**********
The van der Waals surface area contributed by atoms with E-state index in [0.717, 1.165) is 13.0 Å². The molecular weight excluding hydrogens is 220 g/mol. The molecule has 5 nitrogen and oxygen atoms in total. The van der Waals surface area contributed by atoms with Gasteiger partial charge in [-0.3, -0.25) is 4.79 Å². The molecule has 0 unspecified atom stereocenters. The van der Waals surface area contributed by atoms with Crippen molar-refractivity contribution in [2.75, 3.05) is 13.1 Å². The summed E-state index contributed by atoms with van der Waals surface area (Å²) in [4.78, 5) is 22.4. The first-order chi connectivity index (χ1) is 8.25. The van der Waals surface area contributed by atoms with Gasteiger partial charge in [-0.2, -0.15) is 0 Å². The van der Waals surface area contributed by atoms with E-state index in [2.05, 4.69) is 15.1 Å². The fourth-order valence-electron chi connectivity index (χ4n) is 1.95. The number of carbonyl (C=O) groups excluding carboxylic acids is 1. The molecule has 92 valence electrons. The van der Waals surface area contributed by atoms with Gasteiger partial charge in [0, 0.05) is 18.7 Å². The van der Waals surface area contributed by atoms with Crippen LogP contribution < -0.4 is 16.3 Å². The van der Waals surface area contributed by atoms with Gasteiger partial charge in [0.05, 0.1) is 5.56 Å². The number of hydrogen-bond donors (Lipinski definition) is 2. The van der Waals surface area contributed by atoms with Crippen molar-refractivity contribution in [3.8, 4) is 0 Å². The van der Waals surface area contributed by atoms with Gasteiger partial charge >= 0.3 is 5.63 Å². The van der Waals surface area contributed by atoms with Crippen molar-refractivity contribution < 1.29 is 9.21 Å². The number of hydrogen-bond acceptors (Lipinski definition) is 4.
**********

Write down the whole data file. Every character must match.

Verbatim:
The van der Waals surface area contributed by atoms with E-state index in [0.717, 1.165) is 13.0 Å². The molecular weight excluding hydrogens is 220 g/mol. The molecule has 5 nitrogen and oxygen atoms in total. The van der Waals surface area contributed by atoms with Gasteiger partial charge in [-0.3, -0.25) is 4.79 Å². The molecule has 0 unspecified atom stereocenters. The van der Waals surface area contributed by atoms with Crippen molar-refractivity contribution in [2.75, 3.05) is 13.1 Å². The summed E-state index contributed by atoms with van der Waals surface area (Å²) in [4.78, 5) is 22.4. The first-order chi connectivity index (χ1) is 8.25. The van der Waals surface area contributed by atoms with Gasteiger partial charge in [-0.2, -0.15) is 0 Å². The van der Waals surface area contributed by atoms with E-state index in [2.05, 4.69) is 15.1 Å². The fourth-order valence-electron chi connectivity index (χ4n) is 1.95. The number of carbonyl (C=O) groups excluding carboxylic acids is 1. The molecule has 92 valence electrons. The van der Waals surface area contributed by atoms with Gasteiger partial charge in [0, 0.05) is 18.7 Å². The van der Waals surface area contributed by atoms with Crippen LogP contribution < -0.4 is 16.3 Å². The van der Waals surface area contributed by atoms with Gasteiger partial charge in [0.05, 0.1) is 5.56 Å². The number of hydrogen-bond donors (Lipinski definition) is 2. The van der Waals surface area contributed by atoms with Crippen molar-refractivity contribution in [3.8, 4) is 0 Å². The van der Waals surface area contributed by atoms with Gasteiger partial charge >= 0.3 is 5.63 Å². The van der Waals surface area contributed by atoms with Crippen molar-refractivity contribution < 1.29 is 9.21 Å². The number of hydrogen-bond acceptors (Lipinski definition) is 4.